WASHINGTON -- A group of 11 associations representing state and local interests is urging Congress to kill a proposal to simplify tax accounting rules for partnerships, because it would seriously erode the principle behind tax exemption for municipal bonds.

"We believe that what would be gained in simplification from this provision would be far outweighed by what represents a significant policy change in the tax treatment of tax-exempt debt, and we cannot condone it," the group said in letters sent last week to every member of the House Ways and Means and Senate Finance Committees.

The group includes the Government Finance Officers Association, National Association of State Treasurers, National League of Cities, National Association of Counties, and groups representing public power, housing, and sewage authorities.

The provision in question is part of simplification legislation introduced in June by Rep. Dan Rostenkowski, D-Ill., and Sen. Lloyd Bentsen, D-Tex. It was designed to simplify a current law requirement that partnerships include more than 40 tax-related items on tax forms distributed to their partners. The partners, in turn, use the information to prepare their federal income taxes.

In their bill, the two tax leaders proposed simplifying that law by eliminating more than three-fourths of those items, including tax-exempt bond interest, which would be treated as taxable. The proposal would only apply to large partnerships in which tax-exempt income is less than 50% of the firm's assets.

When the provision first caught the attention of the municipal market in August, the main concern appeared to be that some municipal bond underwriting firms are partnerships and hold large amounts of tax-exempts in their portfolios. Market participants had said the provision could prompt the firms to stop buying those bonds.

But the 11 associations said they see a deeper problem, striking at the heart of the municipal bond exemption.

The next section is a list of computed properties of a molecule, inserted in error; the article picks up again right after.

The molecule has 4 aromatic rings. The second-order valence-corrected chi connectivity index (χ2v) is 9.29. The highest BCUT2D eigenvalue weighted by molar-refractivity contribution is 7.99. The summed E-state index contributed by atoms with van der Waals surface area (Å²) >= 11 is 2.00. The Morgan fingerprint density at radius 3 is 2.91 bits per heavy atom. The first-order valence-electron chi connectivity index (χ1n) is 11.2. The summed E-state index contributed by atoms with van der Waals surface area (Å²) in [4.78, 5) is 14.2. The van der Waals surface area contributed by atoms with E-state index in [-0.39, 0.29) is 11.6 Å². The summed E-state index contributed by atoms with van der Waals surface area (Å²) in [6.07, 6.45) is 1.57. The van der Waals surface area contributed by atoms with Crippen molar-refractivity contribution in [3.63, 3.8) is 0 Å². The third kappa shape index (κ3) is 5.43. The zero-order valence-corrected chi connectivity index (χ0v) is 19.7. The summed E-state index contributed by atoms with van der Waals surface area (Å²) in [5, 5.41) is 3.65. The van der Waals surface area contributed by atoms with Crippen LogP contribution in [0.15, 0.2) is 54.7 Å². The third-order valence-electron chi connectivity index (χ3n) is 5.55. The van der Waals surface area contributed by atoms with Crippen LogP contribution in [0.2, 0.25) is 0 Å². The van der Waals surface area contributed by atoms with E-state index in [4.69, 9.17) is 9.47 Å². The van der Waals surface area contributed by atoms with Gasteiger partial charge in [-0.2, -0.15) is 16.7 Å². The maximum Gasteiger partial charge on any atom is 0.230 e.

"Tax-exempt interest should retain its tax-exempt character regardless of the amount of a partnership's assets that are tax-exempt securities," the letter states. Enactment of the provision "would represent a serious precedent that could lead to more violations of tax exemption."

The Treasury Department supports the measure as needed simplification, and has said the effect on the municipal market would be negligible. But the associations countered that argument by saying any limitation on the municipal bond exemption, "no matter how large or small, will have an impact on the market for tax-exempt debt, which can only result in higher borrowing costs for state and local governments."

How the tax committees plan to resolve the issue may not be known for some time. Rep. Rostenkowski and Sen. Bentsen earlier this year appeared to want to pass the simplification bill in 1991, but they have made no move to bring it before their panels and have made no plans to do so in the last weeks of this year's congressional session.

But association members said it was still important to make Congress aware of their strong opposition to the provision, so the issue could be ironed out well before lawmakers take action on the bill.

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